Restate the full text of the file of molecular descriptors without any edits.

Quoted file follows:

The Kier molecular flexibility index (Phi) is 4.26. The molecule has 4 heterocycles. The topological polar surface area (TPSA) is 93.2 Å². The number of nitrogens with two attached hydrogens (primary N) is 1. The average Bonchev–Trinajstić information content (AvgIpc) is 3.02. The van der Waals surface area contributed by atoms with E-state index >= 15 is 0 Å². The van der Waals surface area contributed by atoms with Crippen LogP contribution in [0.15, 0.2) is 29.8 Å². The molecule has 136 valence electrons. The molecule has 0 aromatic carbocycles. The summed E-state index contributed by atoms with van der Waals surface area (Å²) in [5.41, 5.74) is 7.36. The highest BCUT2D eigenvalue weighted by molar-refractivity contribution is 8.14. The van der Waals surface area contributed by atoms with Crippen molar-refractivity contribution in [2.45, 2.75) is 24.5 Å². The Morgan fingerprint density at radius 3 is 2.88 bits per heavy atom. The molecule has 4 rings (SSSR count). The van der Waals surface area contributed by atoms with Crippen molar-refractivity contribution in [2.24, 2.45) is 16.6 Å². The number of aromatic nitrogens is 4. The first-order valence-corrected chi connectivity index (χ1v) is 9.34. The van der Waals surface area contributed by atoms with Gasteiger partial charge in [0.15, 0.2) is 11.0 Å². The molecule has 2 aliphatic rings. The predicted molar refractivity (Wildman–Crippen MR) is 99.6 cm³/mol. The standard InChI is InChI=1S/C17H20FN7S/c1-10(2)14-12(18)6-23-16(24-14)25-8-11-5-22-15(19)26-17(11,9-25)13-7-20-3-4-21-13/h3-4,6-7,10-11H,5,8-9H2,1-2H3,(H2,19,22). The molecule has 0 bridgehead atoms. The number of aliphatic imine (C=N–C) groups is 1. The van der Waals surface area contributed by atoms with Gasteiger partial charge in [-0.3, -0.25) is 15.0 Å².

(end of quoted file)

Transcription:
The Kier molecular flexibility index (Phi) is 4.26. The molecule has 4 heterocycles. The topological polar surface area (TPSA) is 93.2 Å². The number of nitrogens with two attached hydrogens (primary N) is 1. The average Bonchev–Trinajstić information content (AvgIpc) is 3.02. The van der Waals surface area contributed by atoms with E-state index >= 15 is 0 Å². The van der Waals surface area contributed by atoms with Crippen LogP contribution in [0.15, 0.2) is 29.8 Å². The molecule has 136 valence electrons. The molecule has 0 aromatic carbocycles. The summed E-state index contributed by atoms with van der Waals surface area (Å²) in [5.41, 5.74) is 7.36. The highest BCUT2D eigenvalue weighted by molar-refractivity contribution is 8.14. The van der Waals surface area contributed by atoms with Crippen molar-refractivity contribution in [2.45, 2.75) is 24.5 Å². The Morgan fingerprint density at radius 3 is 2.88 bits per heavy atom. The molecule has 4 rings (SSSR count). The van der Waals surface area contributed by atoms with Crippen molar-refractivity contribution in [2.24, 2.45) is 16.6 Å². The number of aromatic nitrogens is 4. The first-order valence-corrected chi connectivity index (χ1v) is 9.34. The van der Waals surface area contributed by atoms with Gasteiger partial charge in [0.15, 0.2) is 11.0 Å². The molecule has 2 aliphatic rings. The predicted molar refractivity (Wildman–Crippen MR) is 99.6 cm³/mol. The standard InChI is InChI=1S/C17H20FN7S/c1-10(2)14-12(18)6-23-16(24-14)25-8-11-5-22-15(19)26-17(11,9-25)13-7-20-3-4-21-13/h3-4,6-7,10-11H,5,8-9H2,1-2H3,(H2,19,22). The molecule has 0 bridgehead atoms. The number of aliphatic imine (C=N–C) groups is 1. The van der Waals surface area contributed by atoms with Gasteiger partial charge in [-0.3, -0.25) is 15.0 Å².